Eric Adams is backing a controversial bill that will determine whether black New Yorkers deserve reparations for slavery
- Mayor Eric Adams Supports the ‘Spirit and Intent’ of New York’s Black Reparations Act
- Sideya Sherman said the controversial bill should be amended to avoid overlapping with two similar state laws
- It is unclear how much would be spent on reparations in New York. Economists in California found that as much as $800 billion would be needed for payouts.
New York Mayor Eric Adams’ office says it supports the “spirit” of legislation that could ensure black New Yorkers receive reparations for slavery.
Sideya Sherman, commissioner of the Mayor’s Office of Equity, said the controversial bill should be amended to avoid overlap with two similar state laws.
The bill, drafted by Councilman Farah Louis to create a task force to study the effects of racial discrimination on the city, could potentially lead to payments being made. The mail reports.
At a City Council hearing on September 19, Sherman said any reparations task force would have to spend up to a year on Louis’ bill before issuing their findings.
She advised while some bills, part of a package of eight addressing City Council legislation, hoped to address “racial injustices,” Mayor Adams and her office support their “spirit and intent.”
Mayor Eric Adams Supports the ‘Spirit and Intent’ of New York’s Black Reparations Act
A large crowd of protesters wearing masks and holding signs reading ‘Reparations Now’ as they walk through neighborhoods at the Black Lives Matter protest in Bayside
While it is unclear how much would be spent on reparations in New York, economists in California found that as much as $800 billion would be needed for payouts.
The estimate is more than 2.5 times California’s $300 billion annual budget, and does not include the recommended $1 million per older Black resident because of health disparities that have shortened their average lifespan.
Last month, a poll found that more than half of California voters do not support cash reparations for slavery — after Governor Newsom’s task force recommended residents receive $5 million in benefits.
The survey found there is a potential problem for lawmakers as they consider recovery measures in the state next year.
Governor Gavin Newsom created a reparations task force, which proposed awarding $5 million to every Black resident.
It also believes that those entitled to the money should have their personal debts forgiven and guaranteed an income of $97,000 for 250 years and $1 homes.
A UC Berkeley Institute of Governmental Studies survey commissioned by the Los Angeles Times found that 59 percent of voters oppose cash payments.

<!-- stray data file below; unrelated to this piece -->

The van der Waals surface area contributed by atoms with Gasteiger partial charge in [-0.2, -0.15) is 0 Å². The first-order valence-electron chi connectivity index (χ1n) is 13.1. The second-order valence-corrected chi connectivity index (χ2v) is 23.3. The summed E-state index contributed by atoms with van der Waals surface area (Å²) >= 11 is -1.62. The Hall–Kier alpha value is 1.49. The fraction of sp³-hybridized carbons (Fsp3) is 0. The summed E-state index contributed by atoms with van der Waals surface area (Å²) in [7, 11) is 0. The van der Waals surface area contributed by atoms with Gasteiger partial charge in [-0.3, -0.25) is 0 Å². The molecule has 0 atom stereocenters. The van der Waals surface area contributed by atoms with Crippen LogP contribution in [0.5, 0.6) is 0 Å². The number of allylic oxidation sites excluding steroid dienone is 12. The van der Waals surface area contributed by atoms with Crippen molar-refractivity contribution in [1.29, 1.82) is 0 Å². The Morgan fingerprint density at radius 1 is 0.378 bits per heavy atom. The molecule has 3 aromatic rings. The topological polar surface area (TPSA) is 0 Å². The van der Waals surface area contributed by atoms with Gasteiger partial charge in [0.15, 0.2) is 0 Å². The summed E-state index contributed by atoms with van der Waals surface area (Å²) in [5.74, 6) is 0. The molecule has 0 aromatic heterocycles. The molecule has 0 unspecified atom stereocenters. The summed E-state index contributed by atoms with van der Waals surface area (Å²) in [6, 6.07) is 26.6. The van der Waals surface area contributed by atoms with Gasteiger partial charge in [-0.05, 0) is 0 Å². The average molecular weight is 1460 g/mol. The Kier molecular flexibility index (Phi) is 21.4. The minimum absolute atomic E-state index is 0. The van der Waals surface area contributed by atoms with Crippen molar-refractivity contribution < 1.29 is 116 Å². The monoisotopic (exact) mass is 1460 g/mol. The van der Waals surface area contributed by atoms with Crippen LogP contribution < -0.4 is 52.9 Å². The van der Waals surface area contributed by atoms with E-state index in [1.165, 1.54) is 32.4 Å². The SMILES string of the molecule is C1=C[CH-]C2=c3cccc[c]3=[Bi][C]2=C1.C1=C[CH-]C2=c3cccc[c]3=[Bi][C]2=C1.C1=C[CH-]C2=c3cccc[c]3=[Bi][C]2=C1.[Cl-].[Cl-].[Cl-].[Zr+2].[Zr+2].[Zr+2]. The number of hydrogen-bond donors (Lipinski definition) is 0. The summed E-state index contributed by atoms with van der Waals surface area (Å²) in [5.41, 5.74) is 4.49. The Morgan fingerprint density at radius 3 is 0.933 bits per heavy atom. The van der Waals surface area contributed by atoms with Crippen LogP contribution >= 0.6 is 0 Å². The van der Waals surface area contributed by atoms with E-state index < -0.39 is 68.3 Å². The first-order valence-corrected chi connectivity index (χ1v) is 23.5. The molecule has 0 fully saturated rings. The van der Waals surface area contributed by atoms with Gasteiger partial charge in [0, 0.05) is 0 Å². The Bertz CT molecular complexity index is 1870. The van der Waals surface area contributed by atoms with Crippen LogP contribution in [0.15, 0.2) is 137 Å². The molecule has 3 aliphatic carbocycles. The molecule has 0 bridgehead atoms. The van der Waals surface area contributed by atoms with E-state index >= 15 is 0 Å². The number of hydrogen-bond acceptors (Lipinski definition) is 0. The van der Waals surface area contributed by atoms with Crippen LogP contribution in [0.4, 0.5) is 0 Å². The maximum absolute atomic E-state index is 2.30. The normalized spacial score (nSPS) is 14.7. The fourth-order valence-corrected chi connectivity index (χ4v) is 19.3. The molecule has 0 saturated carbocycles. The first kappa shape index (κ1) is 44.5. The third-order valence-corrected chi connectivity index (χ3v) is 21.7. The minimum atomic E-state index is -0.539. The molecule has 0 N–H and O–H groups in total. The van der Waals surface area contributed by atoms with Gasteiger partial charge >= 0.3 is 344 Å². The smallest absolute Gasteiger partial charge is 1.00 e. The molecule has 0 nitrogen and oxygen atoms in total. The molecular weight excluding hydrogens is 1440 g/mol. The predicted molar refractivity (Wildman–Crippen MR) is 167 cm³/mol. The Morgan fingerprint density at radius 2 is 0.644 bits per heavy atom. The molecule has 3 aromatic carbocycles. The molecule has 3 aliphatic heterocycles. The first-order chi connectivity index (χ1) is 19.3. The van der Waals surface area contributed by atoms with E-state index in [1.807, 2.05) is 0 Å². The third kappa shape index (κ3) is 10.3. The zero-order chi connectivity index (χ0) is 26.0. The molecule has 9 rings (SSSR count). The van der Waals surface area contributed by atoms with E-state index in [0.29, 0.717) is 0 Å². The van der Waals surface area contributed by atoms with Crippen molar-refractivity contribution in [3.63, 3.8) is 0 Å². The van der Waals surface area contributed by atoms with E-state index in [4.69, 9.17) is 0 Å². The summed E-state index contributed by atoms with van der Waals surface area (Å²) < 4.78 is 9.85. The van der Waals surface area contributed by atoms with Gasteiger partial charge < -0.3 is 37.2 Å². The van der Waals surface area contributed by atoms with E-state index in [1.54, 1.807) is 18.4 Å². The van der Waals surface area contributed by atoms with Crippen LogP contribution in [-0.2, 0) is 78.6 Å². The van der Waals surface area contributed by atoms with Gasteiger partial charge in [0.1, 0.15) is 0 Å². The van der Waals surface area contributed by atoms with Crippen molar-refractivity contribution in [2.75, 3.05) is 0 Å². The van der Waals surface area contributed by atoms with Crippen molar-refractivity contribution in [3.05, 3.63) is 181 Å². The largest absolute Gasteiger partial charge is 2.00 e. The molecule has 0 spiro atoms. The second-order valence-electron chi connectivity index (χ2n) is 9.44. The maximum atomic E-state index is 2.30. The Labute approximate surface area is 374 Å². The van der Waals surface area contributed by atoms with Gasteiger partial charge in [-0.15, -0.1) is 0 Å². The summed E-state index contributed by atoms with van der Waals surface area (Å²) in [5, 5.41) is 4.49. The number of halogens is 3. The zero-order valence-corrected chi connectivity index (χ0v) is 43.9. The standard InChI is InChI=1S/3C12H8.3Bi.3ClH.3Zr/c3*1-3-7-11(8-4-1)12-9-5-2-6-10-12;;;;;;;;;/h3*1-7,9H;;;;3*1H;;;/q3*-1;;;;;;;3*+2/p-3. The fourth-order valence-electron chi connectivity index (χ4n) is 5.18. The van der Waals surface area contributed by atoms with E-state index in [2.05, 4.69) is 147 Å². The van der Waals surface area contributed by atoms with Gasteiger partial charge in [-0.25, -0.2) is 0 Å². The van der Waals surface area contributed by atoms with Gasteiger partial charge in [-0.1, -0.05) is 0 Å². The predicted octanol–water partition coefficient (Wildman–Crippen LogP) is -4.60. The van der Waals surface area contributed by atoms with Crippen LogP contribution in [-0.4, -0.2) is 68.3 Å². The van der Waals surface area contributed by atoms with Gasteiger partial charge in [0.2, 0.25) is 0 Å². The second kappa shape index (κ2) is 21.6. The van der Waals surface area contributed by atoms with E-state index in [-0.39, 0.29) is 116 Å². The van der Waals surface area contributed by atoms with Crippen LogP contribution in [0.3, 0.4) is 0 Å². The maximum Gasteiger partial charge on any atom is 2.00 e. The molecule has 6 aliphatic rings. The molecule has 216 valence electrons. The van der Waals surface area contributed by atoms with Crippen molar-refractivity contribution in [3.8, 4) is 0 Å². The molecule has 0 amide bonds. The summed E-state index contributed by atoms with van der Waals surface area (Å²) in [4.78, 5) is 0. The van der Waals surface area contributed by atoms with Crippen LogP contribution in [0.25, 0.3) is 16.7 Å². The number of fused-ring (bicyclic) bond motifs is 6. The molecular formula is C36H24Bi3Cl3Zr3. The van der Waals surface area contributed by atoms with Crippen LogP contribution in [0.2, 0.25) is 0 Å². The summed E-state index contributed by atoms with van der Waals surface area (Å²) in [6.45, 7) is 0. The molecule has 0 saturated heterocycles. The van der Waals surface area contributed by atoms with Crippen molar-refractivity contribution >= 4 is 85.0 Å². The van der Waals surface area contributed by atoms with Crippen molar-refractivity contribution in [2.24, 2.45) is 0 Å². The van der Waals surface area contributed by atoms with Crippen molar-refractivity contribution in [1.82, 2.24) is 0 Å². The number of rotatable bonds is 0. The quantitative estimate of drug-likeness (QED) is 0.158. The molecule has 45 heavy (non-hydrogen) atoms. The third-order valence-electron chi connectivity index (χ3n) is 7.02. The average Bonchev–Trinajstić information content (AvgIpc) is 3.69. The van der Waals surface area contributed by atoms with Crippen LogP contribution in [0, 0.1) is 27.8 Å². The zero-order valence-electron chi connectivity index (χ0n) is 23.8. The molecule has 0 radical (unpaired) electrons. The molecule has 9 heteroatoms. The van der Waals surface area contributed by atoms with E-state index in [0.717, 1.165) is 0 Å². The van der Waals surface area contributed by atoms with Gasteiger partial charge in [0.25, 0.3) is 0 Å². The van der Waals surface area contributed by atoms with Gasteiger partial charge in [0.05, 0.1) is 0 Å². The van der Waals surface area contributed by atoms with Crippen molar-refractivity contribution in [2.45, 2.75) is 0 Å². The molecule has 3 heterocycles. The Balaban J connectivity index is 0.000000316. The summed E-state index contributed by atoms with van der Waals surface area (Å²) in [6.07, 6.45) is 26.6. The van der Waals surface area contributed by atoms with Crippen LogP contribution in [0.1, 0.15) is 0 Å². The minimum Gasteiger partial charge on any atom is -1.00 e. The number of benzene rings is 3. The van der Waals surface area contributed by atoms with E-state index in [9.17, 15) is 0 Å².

After two years of deliberation, the task force sent a final report and recommendations to the state capital, where a decision on the matter will be made.
The group suggested that cash payments to all descendants should be based on health disparities, mass incarceration and overpolicy, as well as housing discrimination.
A maximum of $13,619 is recommended for health disparities per year the person has lived in California – which was calculated by comparing life expectancy between black non-Hispanic and white non-Hispanic Californians.
Eligible descendants are recommended to receive $2,352 for mass incarceration, and the housing discrimination rate is $3,378 per year between 1933 and 1977, if they lived in California.
It comes as Adams met with migrants in Ecuador but did not tell them not to come to the Big Apple.
Adams greeted residents of a family shelter in Quito as part of his tour of Latin America, during which he allegedly planned to deter asylum seekers from entering the US.
But employees at the Fundación Gotitas de Oblación, where Adams spent about an hour with 10 migrant families, were surprised to learn that Adams was intended to deter people from going to Gotham. The mail reports.
New York Mayor Eric Adams met with migrants at a family shelter in Ecuador
It is unclear how much would be spent on reparations in New York; economists in California found that as much as $800 billion would be needed for payouts
“I didn’t know anything about that,” one of the shelter supervisors said through an interpreter.
“He just came and said, well done.”
Employees claimed Adams was eager to learn about the nonprofit shelter and the services it provides, and how they help migrants find jobs and homes.
A worker who gave Adams a tour of the facility claimed the mayor had never spoken about migrants — or about the U.S.